Govt invests $133m in new science projectsScience and Innovation
New Zealand researchers have been awarded $133 million in new research grants, Science and Innovation Minister Steven Joyce announced today.
The first tranche of the Ministry of Business, Innovation and Employment’s 2012 science investment round will support 47 research projects in the biological industries; energy and minerals; the environment; hazards and infrastructure; and health and society funding categories.
The new research contracts take effect from 1 October this year. The contracts run for between two and six years. Funding of $32.8 million will be spent in the current financial year.
Funding for research in the high-value manufacturing and services sector will be announced in the next few weeks.
“The successful proposals so far range from research into combating the Psa bacterial disease in kiwifruit; to enhancing the resilience of underground infrastructure in Christchurch,” Mr Joyce says.
“Science is both a driver of economic growth and a strong platform for evidence based decision making across society. These projects have been selected on the basis of their high-quality science and the difference they can make.”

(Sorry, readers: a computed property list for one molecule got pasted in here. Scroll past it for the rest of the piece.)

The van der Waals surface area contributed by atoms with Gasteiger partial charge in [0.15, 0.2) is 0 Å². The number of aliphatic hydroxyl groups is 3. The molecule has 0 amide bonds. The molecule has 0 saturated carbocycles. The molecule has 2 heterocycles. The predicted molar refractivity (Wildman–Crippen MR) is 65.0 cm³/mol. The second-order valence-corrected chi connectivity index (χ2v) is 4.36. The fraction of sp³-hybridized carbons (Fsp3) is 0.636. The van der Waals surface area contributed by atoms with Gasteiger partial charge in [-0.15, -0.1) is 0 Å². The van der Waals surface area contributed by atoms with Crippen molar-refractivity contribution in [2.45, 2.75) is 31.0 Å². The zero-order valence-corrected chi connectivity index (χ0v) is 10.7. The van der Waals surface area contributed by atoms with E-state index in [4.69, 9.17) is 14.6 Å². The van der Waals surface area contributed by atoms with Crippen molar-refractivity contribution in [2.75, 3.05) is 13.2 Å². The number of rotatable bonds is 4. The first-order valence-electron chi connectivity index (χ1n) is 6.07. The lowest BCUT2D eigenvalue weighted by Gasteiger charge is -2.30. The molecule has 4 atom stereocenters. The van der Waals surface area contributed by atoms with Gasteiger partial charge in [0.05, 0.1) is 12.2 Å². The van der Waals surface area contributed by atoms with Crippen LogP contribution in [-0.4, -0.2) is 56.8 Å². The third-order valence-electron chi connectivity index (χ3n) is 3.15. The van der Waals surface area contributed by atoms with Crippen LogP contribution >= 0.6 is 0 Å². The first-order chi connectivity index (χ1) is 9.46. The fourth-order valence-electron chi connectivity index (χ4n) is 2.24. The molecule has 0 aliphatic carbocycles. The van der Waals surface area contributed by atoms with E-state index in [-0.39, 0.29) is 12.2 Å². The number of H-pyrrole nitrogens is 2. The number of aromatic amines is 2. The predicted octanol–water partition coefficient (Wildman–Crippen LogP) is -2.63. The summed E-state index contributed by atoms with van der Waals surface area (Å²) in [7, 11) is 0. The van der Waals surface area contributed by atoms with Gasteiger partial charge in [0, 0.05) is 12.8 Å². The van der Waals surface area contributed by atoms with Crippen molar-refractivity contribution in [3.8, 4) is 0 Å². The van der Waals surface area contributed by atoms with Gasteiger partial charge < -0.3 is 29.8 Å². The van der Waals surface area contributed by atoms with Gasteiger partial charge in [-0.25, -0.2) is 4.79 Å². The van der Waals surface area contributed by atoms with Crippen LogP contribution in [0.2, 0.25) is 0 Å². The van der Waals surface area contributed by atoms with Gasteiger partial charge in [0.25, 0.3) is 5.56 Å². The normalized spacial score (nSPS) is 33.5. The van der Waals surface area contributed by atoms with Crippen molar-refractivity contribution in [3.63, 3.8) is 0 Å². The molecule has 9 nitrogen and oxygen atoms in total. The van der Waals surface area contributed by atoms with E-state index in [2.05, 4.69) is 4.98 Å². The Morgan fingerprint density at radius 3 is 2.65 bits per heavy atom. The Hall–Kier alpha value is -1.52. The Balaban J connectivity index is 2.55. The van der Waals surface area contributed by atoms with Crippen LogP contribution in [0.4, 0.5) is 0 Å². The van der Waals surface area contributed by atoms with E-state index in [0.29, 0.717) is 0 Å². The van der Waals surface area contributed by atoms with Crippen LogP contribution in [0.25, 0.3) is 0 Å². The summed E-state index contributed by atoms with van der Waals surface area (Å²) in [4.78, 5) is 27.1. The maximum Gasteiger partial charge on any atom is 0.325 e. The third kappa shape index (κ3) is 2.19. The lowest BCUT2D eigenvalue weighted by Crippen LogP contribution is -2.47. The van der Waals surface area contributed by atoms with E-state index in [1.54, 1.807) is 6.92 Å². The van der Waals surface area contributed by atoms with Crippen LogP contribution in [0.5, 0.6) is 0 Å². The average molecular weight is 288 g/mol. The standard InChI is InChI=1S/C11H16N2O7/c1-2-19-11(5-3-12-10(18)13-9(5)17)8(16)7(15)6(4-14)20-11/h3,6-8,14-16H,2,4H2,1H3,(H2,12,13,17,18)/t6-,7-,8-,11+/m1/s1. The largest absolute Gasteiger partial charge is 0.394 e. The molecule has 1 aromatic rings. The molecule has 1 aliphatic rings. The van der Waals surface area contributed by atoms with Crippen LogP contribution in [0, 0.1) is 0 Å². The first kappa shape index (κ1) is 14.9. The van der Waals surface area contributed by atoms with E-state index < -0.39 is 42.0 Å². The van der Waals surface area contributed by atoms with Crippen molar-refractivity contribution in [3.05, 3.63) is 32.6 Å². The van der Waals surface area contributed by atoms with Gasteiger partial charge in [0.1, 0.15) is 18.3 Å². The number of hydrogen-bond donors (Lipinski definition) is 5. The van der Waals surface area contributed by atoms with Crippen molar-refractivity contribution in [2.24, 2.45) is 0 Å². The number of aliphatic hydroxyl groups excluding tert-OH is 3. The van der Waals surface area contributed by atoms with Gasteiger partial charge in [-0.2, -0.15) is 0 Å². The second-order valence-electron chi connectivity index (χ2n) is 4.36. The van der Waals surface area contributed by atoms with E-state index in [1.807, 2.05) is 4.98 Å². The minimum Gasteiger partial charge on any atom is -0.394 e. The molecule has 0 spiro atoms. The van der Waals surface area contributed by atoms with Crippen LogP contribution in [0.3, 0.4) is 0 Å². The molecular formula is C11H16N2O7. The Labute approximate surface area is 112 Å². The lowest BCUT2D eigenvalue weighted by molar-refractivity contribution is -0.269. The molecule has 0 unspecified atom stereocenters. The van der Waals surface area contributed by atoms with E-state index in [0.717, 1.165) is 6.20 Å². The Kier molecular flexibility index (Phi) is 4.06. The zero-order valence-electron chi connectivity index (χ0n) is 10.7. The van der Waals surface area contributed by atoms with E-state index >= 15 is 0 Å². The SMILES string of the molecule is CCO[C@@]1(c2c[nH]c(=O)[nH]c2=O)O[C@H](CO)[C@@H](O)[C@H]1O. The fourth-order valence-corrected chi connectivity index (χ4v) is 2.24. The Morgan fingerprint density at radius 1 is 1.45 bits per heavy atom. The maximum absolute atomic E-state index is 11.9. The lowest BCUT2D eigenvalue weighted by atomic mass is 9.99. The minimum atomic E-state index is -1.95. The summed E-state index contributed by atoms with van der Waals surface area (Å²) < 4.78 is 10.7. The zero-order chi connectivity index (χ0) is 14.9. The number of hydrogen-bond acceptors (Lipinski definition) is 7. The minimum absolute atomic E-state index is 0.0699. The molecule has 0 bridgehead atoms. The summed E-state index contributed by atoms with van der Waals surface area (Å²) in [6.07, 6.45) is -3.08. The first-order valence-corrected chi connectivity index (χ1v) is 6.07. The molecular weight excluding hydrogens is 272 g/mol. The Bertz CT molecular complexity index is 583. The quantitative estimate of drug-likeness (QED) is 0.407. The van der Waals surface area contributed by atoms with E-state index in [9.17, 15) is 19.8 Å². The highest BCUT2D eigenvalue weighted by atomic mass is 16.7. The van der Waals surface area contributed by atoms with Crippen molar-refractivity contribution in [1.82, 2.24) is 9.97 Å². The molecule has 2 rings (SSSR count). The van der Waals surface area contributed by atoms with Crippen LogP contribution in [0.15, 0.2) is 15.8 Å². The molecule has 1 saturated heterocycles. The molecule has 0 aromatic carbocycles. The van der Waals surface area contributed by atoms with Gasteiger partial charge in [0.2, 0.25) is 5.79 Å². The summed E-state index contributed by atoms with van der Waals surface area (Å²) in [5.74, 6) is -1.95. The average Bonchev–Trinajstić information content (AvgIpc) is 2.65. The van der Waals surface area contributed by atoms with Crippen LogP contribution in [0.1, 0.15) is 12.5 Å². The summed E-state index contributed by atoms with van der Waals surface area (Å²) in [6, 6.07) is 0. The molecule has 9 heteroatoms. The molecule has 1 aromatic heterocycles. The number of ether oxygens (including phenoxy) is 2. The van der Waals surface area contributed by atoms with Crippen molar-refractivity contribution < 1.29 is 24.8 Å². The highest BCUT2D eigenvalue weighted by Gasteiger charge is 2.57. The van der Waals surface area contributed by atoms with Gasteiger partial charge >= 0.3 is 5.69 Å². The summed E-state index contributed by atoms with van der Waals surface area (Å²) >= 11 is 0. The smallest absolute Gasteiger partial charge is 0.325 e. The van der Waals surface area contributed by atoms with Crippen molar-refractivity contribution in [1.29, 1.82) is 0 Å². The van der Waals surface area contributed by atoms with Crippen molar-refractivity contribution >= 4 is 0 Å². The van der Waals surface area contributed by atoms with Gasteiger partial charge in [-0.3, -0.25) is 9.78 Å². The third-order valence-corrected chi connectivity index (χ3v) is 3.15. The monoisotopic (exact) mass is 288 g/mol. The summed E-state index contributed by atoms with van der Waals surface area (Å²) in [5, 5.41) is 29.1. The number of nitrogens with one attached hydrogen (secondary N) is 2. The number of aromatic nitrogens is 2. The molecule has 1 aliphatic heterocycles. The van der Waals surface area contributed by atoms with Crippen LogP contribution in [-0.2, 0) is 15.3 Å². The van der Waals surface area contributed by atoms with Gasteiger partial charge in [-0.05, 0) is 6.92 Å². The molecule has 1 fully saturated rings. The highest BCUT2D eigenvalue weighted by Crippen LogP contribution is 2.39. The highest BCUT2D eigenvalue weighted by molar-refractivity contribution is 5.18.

This year there is an increased focus on encouraging promising new ideas that can deliver commercial results with 11 applicants receiving funding through the Smart Ideas category.
Smart Ideas has two phases. The first phase allows researchers to develop their novel idea; then they will have to apply for further funding aimed at commercialising the work.
One of these projects, led by a young IRL researcher, is to develop a novel clean-energy storage technology designed to overcome problems with integrating renewable wind energy into the national grid.
“Ideas like this energy storage system can have significant commercial potential in New Zealand and globally - but they have to get to the point of being commercially viable,” Mr Joyce says.
“The Smart Ideas approach will help make this happen while strengthening relationships between science and businesses and developing the entrepreneurial culture among New Zealand researchers.”
All successful proposals were selected by MBIE’s Science Board after their proposals were reviewed by independent experts.
For more information on the successful research grants go to: